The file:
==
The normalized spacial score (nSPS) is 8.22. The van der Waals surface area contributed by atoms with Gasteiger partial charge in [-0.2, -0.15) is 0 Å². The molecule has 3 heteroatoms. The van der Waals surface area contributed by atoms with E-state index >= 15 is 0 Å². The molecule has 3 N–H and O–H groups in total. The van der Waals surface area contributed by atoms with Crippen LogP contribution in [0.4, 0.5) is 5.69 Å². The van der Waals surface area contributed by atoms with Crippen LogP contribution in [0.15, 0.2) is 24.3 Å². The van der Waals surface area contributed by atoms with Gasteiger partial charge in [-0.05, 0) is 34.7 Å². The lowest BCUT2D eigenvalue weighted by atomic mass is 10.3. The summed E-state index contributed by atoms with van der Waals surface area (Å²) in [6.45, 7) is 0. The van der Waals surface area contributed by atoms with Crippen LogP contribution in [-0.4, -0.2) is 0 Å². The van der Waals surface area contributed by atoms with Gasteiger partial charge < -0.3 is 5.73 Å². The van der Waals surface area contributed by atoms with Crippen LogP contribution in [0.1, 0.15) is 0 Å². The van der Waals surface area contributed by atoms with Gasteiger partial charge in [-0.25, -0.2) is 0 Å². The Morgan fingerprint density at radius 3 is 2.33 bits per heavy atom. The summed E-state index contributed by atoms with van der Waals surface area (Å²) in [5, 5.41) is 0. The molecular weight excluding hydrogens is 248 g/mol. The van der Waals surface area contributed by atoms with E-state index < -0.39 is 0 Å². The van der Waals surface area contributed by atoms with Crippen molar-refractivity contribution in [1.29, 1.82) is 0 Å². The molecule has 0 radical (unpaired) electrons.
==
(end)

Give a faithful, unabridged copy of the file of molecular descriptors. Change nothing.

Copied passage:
The normalized spacial score (nSPS) is 8.22. The van der Waals surface area contributed by atoms with Gasteiger partial charge in [-0.2, -0.15) is 0 Å². The molecule has 3 heteroatoms. The van der Waals surface area contributed by atoms with E-state index >= 15 is 0 Å². The molecule has 3 N–H and O–H groups in total. The van der Waals surface area contributed by atoms with Crippen LogP contribution in [0.4, 0.5) is 5.69 Å². The van der Waals surface area contributed by atoms with Crippen LogP contribution in [0.15, 0.2) is 24.3 Å². The van der Waals surface area contributed by atoms with Gasteiger partial charge in [-0.05, 0) is 34.7 Å². The lowest BCUT2D eigenvalue weighted by atomic mass is 10.3. The summed E-state index contributed by atoms with van der Waals surface area (Å²) in [6.45, 7) is 0. The van der Waals surface area contributed by atoms with Crippen LogP contribution in [-0.4, -0.2) is 0 Å². The van der Waals surface area contributed by atoms with Gasteiger partial charge < -0.3 is 5.73 Å². The van der Waals surface area contributed by atoms with Crippen LogP contribution in [0.1, 0.15) is 0 Å². The van der Waals surface area contributed by atoms with Gasteiger partial charge in [-0.25, -0.2) is 0 Å². The Morgan fingerprint density at radius 3 is 2.33 bits per heavy atom. The summed E-state index contributed by atoms with van der Waals surface area (Å²) in [5, 5.41) is 0. The molecular weight excluding hydrogens is 248 g/mol. The van der Waals surface area contributed by atoms with E-state index < -0.39 is 0 Å². The van der Waals surface area contributed by atoms with Crippen molar-refractivity contribution in [1.29, 1.82) is 0 Å². The molecule has 0 radical (unpaired) electrons.